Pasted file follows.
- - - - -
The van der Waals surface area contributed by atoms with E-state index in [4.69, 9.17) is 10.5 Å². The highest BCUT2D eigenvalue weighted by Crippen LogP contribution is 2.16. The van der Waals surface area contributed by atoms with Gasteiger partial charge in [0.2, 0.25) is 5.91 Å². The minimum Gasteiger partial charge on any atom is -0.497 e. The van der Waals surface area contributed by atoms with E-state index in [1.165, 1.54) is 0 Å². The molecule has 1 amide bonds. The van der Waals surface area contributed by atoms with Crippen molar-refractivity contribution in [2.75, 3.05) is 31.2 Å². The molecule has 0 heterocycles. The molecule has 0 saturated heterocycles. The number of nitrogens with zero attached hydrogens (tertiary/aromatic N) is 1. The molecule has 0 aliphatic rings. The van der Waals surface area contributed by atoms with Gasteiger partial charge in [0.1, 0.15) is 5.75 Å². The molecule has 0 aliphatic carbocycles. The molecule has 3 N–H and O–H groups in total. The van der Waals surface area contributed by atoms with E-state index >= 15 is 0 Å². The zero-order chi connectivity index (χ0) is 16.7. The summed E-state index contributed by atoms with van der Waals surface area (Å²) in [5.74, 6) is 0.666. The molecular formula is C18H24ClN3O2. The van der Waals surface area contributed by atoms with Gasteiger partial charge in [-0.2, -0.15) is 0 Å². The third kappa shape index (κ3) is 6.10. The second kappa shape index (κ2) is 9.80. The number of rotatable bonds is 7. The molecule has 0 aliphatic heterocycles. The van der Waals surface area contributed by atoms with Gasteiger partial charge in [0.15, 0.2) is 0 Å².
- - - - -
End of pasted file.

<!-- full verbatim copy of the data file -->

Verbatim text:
The van der Waals surface area contributed by atoms with E-state index in [4.69, 9.17) is 10.5 Å². The highest BCUT2D eigenvalue weighted by Crippen LogP contribution is 2.16. The van der Waals surface area contributed by atoms with Gasteiger partial charge in [0.2, 0.25) is 5.91 Å². The minimum Gasteiger partial charge on any atom is -0.497 e. The van der Waals surface area contributed by atoms with E-state index in [1.165, 1.54) is 0 Å². The molecule has 1 amide bonds. The van der Waals surface area contributed by atoms with Crippen molar-refractivity contribution in [2.75, 3.05) is 31.2 Å². The molecule has 0 heterocycles. The molecule has 0 saturated heterocycles. The number of nitrogens with zero attached hydrogens (tertiary/aromatic N) is 1. The molecule has 0 aliphatic rings. The van der Waals surface area contributed by atoms with Gasteiger partial charge in [0.1, 0.15) is 5.75 Å². The molecule has 0 aliphatic carbocycles. The molecule has 3 N–H and O–H groups in total. The van der Waals surface area contributed by atoms with E-state index >= 15 is 0 Å². The zero-order chi connectivity index (χ0) is 16.7. The summed E-state index contributed by atoms with van der Waals surface area (Å²) in [5.74, 6) is 0.666. The molecular formula is C18H24ClN3O2. The van der Waals surface area contributed by atoms with Gasteiger partial charge in [-0.2, -0.15) is 0 Å². The third kappa shape index (κ3) is 6.10. The second kappa shape index (κ2) is 9.80. The number of rotatable bonds is 7. The molecule has 0 aliphatic heterocycles. The van der Waals surface area contributed by atoms with Gasteiger partial charge in [0.15, 0.2) is 0 Å².